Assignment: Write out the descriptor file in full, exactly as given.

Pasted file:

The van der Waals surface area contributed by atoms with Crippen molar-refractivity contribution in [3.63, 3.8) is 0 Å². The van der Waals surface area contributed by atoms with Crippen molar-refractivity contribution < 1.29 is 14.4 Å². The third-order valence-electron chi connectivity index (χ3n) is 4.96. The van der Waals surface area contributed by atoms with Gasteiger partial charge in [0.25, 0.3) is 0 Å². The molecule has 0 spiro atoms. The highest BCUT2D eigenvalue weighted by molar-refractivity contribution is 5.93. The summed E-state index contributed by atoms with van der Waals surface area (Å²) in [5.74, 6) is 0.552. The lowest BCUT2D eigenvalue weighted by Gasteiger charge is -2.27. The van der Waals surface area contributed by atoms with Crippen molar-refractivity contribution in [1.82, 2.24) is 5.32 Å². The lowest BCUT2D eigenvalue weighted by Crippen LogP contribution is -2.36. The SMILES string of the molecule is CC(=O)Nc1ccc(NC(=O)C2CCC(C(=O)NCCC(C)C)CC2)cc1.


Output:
The van der Waals surface area contributed by atoms with Crippen molar-refractivity contribution in [3.63, 3.8) is 0 Å². The van der Waals surface area contributed by atoms with Crippen molar-refractivity contribution < 1.29 is 14.4 Å². The third-order valence-electron chi connectivity index (χ3n) is 4.96. The van der Waals surface area contributed by atoms with Gasteiger partial charge in [0.25, 0.3) is 0 Å². The molecule has 0 spiro atoms. The highest BCUT2D eigenvalue weighted by molar-refractivity contribution is 5.93. The summed E-state index contributed by atoms with van der Waals surface area (Å²) in [5.74, 6) is 0.552. The lowest BCUT2D eigenvalue weighted by Gasteiger charge is -2.27. The van der Waals surface area contributed by atoms with Crippen molar-refractivity contribution in [1.82, 2.24) is 5.32 Å². The lowest BCUT2D eigenvalue weighted by Crippen LogP contribution is -2.36. The SMILES string of the molecule is CC(=O)Nc1ccc(NC(=O)C2CCC(C(=O)NCCC(C)C)CC2)cc1.